I get fun compression artifacts over my shitty antenna. (they took away the free cable, and most of the stuff i would schedule to record was broadcast, so I get it off the internet instead... sometimes they say it's 'high definition')

at least the internet makes sure it doesn't look like complete ass most of the time
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[User Picture]From: taral
2005-10-12 06:00 am (UTC)
Yeah, unfortunately too many people converted to digital without realizing that digital doesn't degrade well in the face of errors like analog does. So there's nowhere near enough ECC on those links to ensure a clear signal.

Consumers'll start to bitch soon enough. They'll find a way to fix it.
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[User Picture]From: mart
2005-10-12 07:07 am (UTC)

Cable company Telewest here in the UK produces their analogue (analog ;)) feed essentially just by stuffing their digital cable output through a modulator. Last I looked, they were even failing to properly scale widescreen transmissions leading to a distorted picture. They get their feeds from most of their upstream providers as a digital (MPEG2, I think) stream too.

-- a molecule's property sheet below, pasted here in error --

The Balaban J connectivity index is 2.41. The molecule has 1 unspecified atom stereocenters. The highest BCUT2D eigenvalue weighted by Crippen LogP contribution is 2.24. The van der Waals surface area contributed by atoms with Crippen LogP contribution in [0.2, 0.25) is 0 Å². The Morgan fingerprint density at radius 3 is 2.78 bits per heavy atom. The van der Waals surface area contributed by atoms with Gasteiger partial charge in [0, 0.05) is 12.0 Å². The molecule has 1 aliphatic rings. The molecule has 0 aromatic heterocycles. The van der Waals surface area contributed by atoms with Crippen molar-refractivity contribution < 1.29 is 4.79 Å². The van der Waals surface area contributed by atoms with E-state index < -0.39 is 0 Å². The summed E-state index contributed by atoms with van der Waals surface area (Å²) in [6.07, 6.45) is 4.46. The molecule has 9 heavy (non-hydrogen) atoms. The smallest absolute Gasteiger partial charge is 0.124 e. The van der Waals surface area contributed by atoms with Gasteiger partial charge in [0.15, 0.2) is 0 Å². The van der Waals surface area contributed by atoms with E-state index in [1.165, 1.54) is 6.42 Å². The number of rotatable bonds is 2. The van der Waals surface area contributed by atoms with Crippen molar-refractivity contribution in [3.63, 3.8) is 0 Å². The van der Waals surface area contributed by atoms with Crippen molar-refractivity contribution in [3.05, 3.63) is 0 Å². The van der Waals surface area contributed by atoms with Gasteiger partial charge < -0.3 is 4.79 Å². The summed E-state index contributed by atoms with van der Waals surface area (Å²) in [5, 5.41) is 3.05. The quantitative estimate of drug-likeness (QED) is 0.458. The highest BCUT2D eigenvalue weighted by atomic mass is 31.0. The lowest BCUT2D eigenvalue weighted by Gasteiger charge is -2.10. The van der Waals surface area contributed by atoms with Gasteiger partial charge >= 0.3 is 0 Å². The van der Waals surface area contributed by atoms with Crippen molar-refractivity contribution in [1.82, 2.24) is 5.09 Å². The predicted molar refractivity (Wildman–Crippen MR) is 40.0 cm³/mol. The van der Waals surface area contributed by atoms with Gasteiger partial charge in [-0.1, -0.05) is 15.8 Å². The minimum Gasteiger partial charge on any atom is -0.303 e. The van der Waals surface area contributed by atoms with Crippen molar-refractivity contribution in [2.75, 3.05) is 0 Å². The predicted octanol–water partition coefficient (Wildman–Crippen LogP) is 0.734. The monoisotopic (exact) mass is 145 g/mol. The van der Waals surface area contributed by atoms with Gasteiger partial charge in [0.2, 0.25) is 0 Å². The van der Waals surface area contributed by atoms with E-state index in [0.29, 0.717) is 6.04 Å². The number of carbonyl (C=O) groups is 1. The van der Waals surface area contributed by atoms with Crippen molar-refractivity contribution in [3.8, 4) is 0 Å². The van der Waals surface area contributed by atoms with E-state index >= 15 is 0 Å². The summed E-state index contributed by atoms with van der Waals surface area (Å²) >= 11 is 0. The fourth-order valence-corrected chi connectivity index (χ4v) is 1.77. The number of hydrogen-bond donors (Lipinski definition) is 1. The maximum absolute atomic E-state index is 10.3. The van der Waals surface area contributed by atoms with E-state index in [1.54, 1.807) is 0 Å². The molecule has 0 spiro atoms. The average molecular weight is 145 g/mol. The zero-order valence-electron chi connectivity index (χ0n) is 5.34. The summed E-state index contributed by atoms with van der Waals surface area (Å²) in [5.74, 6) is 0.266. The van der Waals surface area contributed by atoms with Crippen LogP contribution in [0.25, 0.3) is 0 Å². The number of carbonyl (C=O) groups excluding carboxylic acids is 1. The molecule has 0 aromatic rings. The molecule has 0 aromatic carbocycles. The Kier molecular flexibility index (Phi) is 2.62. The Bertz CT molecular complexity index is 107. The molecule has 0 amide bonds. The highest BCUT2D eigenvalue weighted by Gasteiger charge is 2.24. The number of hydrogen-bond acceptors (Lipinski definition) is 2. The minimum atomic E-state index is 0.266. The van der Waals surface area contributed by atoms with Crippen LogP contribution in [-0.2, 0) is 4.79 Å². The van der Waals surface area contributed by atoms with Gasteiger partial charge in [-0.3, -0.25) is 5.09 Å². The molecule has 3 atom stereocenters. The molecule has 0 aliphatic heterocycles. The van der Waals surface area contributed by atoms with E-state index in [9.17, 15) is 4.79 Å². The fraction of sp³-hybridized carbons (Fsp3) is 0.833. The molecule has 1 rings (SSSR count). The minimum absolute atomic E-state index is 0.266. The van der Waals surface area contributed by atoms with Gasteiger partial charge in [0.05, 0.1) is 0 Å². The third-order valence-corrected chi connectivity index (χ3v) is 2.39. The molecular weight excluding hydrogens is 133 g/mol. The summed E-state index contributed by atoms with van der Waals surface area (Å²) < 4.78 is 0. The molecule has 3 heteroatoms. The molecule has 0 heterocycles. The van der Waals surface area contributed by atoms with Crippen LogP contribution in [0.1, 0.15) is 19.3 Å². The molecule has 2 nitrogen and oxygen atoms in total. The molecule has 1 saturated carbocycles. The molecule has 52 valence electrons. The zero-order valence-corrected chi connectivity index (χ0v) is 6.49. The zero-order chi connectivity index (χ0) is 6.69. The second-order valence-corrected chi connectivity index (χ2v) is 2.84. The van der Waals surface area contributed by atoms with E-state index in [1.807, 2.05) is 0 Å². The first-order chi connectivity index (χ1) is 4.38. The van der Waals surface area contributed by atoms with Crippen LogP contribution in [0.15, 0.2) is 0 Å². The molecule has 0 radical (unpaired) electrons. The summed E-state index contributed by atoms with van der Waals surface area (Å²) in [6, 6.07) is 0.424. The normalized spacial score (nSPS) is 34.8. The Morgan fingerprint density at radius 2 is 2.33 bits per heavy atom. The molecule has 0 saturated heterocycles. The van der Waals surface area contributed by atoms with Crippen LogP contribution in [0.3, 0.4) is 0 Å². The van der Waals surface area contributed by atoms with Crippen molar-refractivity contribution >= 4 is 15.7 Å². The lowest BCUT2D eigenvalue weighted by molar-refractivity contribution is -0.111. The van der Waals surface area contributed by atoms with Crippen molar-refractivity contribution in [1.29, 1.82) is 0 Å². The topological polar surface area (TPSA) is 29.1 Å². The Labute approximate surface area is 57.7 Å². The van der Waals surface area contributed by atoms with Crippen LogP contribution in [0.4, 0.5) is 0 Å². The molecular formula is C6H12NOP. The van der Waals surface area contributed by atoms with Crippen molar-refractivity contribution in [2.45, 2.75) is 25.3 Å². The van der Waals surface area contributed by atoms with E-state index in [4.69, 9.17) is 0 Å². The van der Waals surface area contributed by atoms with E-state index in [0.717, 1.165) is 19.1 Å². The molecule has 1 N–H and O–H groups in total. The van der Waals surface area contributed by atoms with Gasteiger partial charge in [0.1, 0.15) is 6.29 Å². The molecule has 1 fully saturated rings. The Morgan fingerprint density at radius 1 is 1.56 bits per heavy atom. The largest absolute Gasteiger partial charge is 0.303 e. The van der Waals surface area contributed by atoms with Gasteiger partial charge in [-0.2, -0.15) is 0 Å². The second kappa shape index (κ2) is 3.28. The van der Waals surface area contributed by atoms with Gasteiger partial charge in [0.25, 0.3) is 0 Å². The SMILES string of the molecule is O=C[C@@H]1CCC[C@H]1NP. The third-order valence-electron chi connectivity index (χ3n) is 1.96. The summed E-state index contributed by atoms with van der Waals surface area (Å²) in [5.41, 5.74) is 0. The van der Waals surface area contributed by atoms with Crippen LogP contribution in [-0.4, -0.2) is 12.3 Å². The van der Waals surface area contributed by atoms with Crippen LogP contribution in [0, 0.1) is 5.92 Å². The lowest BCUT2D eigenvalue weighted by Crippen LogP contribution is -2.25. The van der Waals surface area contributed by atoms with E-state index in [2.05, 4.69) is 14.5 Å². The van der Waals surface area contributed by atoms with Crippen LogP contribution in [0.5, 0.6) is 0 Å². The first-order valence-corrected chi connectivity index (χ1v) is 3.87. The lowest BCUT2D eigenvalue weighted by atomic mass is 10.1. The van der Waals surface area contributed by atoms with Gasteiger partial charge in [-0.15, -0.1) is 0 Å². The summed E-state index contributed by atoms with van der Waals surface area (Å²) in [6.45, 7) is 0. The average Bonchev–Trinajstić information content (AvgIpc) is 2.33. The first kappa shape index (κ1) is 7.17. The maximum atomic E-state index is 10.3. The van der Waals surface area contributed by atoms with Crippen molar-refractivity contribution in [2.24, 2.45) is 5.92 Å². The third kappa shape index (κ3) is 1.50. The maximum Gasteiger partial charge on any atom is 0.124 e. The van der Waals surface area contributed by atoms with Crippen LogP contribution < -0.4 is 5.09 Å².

The upshot of this is that bad weather or other disruption anywhere along the supply chain causes frame dropping and MPEG artifacts that you'd normally associate with digital cable. I imagine in your case too only the last little hop to your home is analogue, and that the cable company is actually putting more effort into stripping it down to an analogue signal just so they can charge you less for it. Or something.

Crazy cable companies.

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[User Picture]From: mordant
2005-10-12 08:51 am (UTC)
The upshot of this is that bad weather or other disruption anywhere along the supply chain causes frame dropping and MPEG artifacts that you'd normally associate with digital cable.